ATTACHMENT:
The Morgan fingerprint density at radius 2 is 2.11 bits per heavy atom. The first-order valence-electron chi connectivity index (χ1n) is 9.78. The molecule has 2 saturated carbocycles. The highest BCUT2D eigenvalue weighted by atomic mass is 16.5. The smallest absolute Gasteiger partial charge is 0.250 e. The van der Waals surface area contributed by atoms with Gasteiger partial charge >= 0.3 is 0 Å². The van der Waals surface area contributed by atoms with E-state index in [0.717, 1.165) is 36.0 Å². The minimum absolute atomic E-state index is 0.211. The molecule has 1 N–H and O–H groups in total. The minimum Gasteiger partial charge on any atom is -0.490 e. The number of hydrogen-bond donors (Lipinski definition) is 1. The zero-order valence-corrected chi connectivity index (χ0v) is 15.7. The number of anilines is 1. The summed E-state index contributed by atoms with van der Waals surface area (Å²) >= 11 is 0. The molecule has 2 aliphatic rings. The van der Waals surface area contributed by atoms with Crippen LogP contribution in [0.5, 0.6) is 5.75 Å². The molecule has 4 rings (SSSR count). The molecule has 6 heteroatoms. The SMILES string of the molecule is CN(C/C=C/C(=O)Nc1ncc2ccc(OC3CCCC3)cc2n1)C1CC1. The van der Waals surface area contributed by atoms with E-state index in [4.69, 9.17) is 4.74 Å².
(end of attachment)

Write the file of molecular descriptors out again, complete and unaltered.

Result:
The Morgan fingerprint density at radius 2 is 2.11 bits per heavy atom. The first-order valence-electron chi connectivity index (χ1n) is 9.78. The molecule has 2 saturated carbocycles. The highest BCUT2D eigenvalue weighted by atomic mass is 16.5. The smallest absolute Gasteiger partial charge is 0.250 e. The van der Waals surface area contributed by atoms with Gasteiger partial charge >= 0.3 is 0 Å². The van der Waals surface area contributed by atoms with E-state index in [0.717, 1.165) is 36.0 Å². The minimum absolute atomic E-state index is 0.211. The molecule has 1 N–H and O–H groups in total. The minimum Gasteiger partial charge on any atom is -0.490 e. The number of hydrogen-bond donors (Lipinski definition) is 1. The zero-order valence-corrected chi connectivity index (χ0v) is 15.7. The number of anilines is 1. The summed E-state index contributed by atoms with van der Waals surface area (Å²) >= 11 is 0. The molecule has 2 aliphatic rings. The van der Waals surface area contributed by atoms with Crippen LogP contribution in [0.5, 0.6) is 5.75 Å². The molecule has 4 rings (SSSR count). The molecule has 6 heteroatoms. The SMILES string of the molecule is CN(C/C=C/C(=O)Nc1ncc2ccc(OC3CCCC3)cc2n1)C1CC1. The van der Waals surface area contributed by atoms with E-state index in [4.69, 9.17) is 4.74 Å².